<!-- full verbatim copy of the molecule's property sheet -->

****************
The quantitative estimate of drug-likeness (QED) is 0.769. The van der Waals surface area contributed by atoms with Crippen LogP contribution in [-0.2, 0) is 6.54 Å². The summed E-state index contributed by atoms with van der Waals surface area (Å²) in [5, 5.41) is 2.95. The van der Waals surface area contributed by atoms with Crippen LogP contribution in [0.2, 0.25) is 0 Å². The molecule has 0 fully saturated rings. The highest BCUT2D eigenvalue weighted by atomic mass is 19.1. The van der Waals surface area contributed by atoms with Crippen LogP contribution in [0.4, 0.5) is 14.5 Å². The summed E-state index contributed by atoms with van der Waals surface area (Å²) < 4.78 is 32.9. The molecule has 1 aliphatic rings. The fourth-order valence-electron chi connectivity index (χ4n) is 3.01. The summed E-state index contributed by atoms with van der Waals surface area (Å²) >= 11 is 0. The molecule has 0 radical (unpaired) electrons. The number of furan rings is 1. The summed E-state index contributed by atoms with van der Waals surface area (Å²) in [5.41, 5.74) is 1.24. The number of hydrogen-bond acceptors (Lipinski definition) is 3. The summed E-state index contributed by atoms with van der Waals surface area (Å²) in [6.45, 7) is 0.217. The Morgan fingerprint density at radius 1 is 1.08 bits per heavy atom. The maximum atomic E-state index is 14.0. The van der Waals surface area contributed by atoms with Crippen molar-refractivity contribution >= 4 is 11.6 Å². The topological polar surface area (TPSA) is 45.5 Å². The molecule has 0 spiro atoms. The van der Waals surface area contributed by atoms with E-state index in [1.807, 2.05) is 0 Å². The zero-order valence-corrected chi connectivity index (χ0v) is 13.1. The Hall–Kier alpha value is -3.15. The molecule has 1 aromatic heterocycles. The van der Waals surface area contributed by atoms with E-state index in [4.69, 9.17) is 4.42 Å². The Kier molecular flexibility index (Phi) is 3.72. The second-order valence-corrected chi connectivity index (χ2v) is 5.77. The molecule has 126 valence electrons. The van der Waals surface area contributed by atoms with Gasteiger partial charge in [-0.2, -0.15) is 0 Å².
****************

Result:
The quantitative estimate of drug-likeness (QED) is 0.769. The van der Waals surface area contributed by atoms with Crippen LogP contribution in [-0.2, 0) is 6.54 Å². The summed E-state index contributed by atoms with van der Waals surface area (Å²) in [5, 5.41) is 2.95. The van der Waals surface area contributed by atoms with Crippen LogP contribution in [0.2, 0.25) is 0 Å². The molecule has 0 fully saturated rings. The highest BCUT2D eigenvalue weighted by atomic mass is 19.1. The van der Waals surface area contributed by atoms with Crippen LogP contribution in [0.4, 0.5) is 14.5 Å². The summed E-state index contributed by atoms with van der Waals surface area (Å²) < 4.78 is 32.9. The molecule has 1 aliphatic rings. The fourth-order valence-electron chi connectivity index (χ4n) is 3.01. The summed E-state index contributed by atoms with van der Waals surface area (Å²) >= 11 is 0. The molecule has 0 radical (unpaired) electrons. The number of furan rings is 1. The summed E-state index contributed by atoms with van der Waals surface area (Å²) in [5.41, 5.74) is 1.24. The number of hydrogen-bond acceptors (Lipinski definition) is 3. The summed E-state index contributed by atoms with van der Waals surface area (Å²) in [6.45, 7) is 0.217. The Morgan fingerprint density at radius 1 is 1.08 bits per heavy atom. The maximum atomic E-state index is 14.0. The van der Waals surface area contributed by atoms with Crippen molar-refractivity contribution >= 4 is 11.6 Å². The topological polar surface area (TPSA) is 45.5 Å². The molecule has 0 spiro atoms. The van der Waals surface area contributed by atoms with E-state index in [1.807, 2.05) is 0 Å². The zero-order valence-corrected chi connectivity index (χ0v) is 13.1. The Hall–Kier alpha value is -3.15. The molecule has 1 aromatic heterocycles. The van der Waals surface area contributed by atoms with E-state index in [4.69, 9.17) is 4.42 Å². The Kier molecular flexibility index (Phi) is 3.72. The second-order valence-corrected chi connectivity index (χ2v) is 5.77. The molecule has 126 valence electrons. The van der Waals surface area contributed by atoms with Gasteiger partial charge in [-0.2, -0.15) is 0 Å².